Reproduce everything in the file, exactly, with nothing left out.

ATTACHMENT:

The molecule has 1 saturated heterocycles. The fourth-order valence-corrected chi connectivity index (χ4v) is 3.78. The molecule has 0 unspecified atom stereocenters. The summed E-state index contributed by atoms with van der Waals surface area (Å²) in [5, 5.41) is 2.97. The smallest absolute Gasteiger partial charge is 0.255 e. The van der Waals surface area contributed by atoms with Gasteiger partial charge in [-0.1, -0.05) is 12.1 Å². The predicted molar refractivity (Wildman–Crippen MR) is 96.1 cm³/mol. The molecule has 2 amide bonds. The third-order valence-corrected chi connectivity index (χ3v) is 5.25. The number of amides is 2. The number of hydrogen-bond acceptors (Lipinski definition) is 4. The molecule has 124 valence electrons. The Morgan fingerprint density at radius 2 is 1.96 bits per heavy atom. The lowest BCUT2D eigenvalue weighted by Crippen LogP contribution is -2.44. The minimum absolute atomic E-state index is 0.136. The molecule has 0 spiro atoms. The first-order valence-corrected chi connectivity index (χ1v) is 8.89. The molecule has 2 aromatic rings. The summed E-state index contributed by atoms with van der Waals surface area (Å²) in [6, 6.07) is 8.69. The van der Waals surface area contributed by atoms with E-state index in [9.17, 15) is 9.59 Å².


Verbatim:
The molecule has 1 saturated heterocycles. The fourth-order valence-corrected chi connectivity index (χ4v) is 3.78. The molecule has 0 unspecified atom stereocenters. The summed E-state index contributed by atoms with van der Waals surface area (Å²) in [5, 5.41) is 2.97. The smallest absolute Gasteiger partial charge is 0.255 e. The van der Waals surface area contributed by atoms with Gasteiger partial charge in [-0.1, -0.05) is 12.1 Å². The predicted molar refractivity (Wildman–Crippen MR) is 96.1 cm³/mol. The molecule has 2 amide bonds. The third-order valence-corrected chi connectivity index (χ3v) is 5.25. The number of amides is 2. The number of hydrogen-bond acceptors (Lipinski definition) is 4. The molecule has 124 valence electrons. The Morgan fingerprint density at radius 2 is 1.96 bits per heavy atom. The lowest BCUT2D eigenvalue weighted by Crippen LogP contribution is -2.44. The minimum absolute atomic E-state index is 0.136. The molecule has 0 spiro atoms. The first-order valence-corrected chi connectivity index (χ1v) is 8.89. The molecule has 2 aromatic rings. The summed E-state index contributed by atoms with van der Waals surface area (Å²) in [6, 6.07) is 8.69. The van der Waals surface area contributed by atoms with E-state index in [9.17, 15) is 9.59 Å².